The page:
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The Tuna Boat House

tuna boat houseSouth Bay Yesterday: The house that stands today at the corner of Oaklawn and D Street in Chula Vista is unique in the South Bay. It was built by Lorne Dunseith during World War II and looks like a boat. In fact, it is a boat.

Dunseith had moved to San Diego in 1934 and lived in a trailer court on National Avenue until he was ready to build a house. However, he had trouble getting building materials during the war until he heard about the tuna boat “Lusitania” that was being stripped down to the keel for renovation. He bought the old top of the tuna boat and had it transported to his lot in Chula Vista for $120.

He put the main deck on a cement foundation and added a second story that had the same appearance as the lower deck. He kept some of the original portholes, converted others to normal windows, but kept the brass fittings for use inside the house. He made a staircase out of the wooden rails taken from the outside top deck. The wheelhouse was removed from the top of the boat deck and became a separate building next to the house.

Despite grumblings from some neighbors, his do-it-yourself project passed building inspection and he moved in with his wife Nell in 1950.

The “Lusitania” was an important part of the tuna clipper revolution that changed the industry in the 1920s. The Japanese fishermen in San Pedro began to build larger tuna boats in the early 1920s to go as far south as Turtle Bay, 350 miles down the Mexican coast. These boats would fish in Mexican waters and off-load their catches onto tuna tenders for transport to the canneries. In 1924 the Mexican government imposed a tax on these foreign fishermen.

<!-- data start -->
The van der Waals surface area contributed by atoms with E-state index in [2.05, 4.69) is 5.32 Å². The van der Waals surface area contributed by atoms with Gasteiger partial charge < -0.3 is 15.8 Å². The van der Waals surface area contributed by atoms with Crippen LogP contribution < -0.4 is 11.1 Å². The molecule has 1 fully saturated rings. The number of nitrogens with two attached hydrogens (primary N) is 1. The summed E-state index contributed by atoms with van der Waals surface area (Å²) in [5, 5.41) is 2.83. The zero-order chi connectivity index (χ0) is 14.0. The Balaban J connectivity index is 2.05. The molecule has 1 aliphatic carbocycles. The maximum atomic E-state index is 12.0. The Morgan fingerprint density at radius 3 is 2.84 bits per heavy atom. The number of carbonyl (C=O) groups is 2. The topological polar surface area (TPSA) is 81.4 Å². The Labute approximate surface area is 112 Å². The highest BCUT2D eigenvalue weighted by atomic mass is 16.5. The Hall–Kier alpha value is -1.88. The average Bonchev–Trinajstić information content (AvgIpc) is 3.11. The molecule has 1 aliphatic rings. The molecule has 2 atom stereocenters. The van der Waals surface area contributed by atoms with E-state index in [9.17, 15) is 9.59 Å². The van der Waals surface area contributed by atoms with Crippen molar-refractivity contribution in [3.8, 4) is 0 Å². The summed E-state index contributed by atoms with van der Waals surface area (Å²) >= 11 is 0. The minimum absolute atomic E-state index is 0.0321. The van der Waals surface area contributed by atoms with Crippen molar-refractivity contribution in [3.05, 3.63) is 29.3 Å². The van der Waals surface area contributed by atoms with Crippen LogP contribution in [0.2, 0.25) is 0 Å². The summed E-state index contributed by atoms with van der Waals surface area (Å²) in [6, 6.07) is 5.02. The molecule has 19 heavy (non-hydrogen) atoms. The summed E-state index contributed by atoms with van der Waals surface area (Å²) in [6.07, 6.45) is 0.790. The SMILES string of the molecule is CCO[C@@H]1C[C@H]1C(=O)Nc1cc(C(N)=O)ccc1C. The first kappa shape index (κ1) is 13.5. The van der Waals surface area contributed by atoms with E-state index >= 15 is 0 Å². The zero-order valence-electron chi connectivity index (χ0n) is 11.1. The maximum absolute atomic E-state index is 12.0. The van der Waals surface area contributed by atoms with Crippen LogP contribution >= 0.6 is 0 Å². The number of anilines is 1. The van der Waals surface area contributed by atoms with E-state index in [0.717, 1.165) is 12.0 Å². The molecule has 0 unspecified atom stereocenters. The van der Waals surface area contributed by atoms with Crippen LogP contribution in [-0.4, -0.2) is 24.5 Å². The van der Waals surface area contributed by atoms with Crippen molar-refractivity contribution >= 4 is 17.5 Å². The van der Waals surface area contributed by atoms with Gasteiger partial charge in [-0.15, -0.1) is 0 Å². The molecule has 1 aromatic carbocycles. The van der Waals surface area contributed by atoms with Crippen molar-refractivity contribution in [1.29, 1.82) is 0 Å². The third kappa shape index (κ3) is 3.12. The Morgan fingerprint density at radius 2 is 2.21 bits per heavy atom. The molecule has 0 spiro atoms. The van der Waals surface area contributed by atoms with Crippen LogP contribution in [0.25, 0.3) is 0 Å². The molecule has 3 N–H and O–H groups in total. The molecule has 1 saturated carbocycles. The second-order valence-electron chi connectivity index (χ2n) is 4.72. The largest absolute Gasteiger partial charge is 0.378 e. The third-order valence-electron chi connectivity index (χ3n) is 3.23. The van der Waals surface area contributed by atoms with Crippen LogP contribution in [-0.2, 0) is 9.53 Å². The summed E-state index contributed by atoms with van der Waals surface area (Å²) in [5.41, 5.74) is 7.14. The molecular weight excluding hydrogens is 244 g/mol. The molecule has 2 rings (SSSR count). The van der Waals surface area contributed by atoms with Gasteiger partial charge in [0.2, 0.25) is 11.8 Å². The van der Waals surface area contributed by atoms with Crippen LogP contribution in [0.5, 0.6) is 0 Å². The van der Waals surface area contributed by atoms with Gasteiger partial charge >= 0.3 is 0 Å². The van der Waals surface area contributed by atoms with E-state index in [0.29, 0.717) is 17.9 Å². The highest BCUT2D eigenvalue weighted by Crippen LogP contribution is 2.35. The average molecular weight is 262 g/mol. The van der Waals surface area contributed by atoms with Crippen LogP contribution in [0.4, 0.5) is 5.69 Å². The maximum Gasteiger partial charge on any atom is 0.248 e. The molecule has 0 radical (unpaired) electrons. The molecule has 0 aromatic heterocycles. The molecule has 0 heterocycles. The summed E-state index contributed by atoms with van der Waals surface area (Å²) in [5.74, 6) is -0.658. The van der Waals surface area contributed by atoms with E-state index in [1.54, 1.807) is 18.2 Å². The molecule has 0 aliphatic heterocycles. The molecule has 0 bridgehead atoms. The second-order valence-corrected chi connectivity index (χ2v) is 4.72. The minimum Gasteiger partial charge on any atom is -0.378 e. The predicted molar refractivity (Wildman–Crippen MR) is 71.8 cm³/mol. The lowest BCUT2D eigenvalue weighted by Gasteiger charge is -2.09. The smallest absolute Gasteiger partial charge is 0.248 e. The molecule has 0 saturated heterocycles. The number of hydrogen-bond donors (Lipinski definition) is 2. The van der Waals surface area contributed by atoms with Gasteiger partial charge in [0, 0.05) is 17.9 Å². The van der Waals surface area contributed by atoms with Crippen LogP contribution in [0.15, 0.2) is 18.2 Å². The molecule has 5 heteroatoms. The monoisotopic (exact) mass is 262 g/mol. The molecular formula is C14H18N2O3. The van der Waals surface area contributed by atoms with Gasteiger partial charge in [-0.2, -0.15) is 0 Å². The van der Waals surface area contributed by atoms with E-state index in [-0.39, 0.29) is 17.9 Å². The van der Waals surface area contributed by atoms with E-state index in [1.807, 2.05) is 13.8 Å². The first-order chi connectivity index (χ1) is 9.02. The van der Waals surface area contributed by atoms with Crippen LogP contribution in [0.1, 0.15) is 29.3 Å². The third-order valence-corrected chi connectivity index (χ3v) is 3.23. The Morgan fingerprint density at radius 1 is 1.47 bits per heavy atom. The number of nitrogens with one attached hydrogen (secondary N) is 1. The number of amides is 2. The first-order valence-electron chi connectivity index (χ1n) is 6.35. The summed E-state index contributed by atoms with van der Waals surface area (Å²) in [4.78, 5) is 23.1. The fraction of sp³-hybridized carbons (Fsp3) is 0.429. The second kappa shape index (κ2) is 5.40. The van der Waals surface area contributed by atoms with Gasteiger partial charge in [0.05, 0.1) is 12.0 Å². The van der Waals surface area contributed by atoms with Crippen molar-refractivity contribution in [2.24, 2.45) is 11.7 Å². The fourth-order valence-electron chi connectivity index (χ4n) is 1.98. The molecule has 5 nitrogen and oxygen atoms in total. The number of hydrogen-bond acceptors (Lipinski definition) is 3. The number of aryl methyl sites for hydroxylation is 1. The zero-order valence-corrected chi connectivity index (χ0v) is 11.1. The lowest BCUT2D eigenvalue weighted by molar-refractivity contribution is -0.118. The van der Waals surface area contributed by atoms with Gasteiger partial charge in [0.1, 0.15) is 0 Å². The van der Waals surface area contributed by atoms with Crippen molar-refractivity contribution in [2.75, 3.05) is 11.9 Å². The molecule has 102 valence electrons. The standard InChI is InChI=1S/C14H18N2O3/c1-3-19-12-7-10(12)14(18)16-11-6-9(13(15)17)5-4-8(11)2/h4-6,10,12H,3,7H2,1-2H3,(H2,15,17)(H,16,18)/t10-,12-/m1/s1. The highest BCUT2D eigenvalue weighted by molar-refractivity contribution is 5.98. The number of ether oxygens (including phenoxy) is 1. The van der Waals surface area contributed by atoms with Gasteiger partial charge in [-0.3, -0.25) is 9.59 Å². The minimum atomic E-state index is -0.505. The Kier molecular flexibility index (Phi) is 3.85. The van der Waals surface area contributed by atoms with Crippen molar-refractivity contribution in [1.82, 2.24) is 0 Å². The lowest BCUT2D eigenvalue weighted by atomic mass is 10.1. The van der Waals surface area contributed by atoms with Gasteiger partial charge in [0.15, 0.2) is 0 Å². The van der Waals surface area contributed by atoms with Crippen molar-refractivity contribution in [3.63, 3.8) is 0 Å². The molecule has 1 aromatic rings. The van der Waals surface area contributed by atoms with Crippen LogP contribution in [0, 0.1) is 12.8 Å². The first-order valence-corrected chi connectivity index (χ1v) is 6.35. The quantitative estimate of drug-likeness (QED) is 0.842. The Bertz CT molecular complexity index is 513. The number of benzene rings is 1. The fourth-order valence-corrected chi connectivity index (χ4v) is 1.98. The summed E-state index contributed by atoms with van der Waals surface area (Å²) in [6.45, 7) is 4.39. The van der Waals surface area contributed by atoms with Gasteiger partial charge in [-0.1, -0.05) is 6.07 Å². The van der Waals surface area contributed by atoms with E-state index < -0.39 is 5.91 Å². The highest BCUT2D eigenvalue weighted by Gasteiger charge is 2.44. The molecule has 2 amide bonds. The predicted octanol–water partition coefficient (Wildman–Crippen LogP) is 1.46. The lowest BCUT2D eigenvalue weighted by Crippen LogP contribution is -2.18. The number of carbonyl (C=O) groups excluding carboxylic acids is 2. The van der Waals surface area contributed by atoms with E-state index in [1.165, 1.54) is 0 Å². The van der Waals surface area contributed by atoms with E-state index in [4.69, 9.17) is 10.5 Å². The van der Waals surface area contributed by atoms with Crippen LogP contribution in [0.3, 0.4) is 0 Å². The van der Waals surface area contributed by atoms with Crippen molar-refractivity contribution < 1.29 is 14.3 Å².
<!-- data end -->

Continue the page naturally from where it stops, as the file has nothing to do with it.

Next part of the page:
Manual Rosa, a Portuguese fisherman in San Diego, believed a larger tuna boat that could fish outside the three-mile limit and bring its catch back to San Diego without using tenders would be able to legally avoid the Mexican tax. Rosa had the 108-foot “Lusitania” built in San Pedro in 1927, and it joined the “Atlantic” built in 1926 by the Campbell Machine Company of San Diego as the first of a new generation of long-range tuna clippers.Rosa took his revolutionary boat 300 miles south of Turtle Bay and discovered the fertile fishing grounds of what became known as the Lusitania Bank.

In 1930 the Van Camp cannery declared the “Lusitania” to be the “high boat” of the 500-ship tuna fleet when it brought back an American record 110 tons of tuna in a trip of six days and 23 hours. Rosa built three more ships like the “Lusitania” but they were taken by the Navy in 1940 for war service, leaving only the aging “Lusitania” available for fishing.

Rosa decided to rebuild his ship, giving the old superstructure to Dunseith for his house, and launching a new “Lusitania” built on the original keel that remained in operation until 1970.
Steven SchoenherrAbout the Author: Steve Schoenherr is Professor Emeritus of SDSU and Co-Founder of the South Bay Historical Society. His is author and co-author of several books, including Bonita and Chula Vista Centennial.


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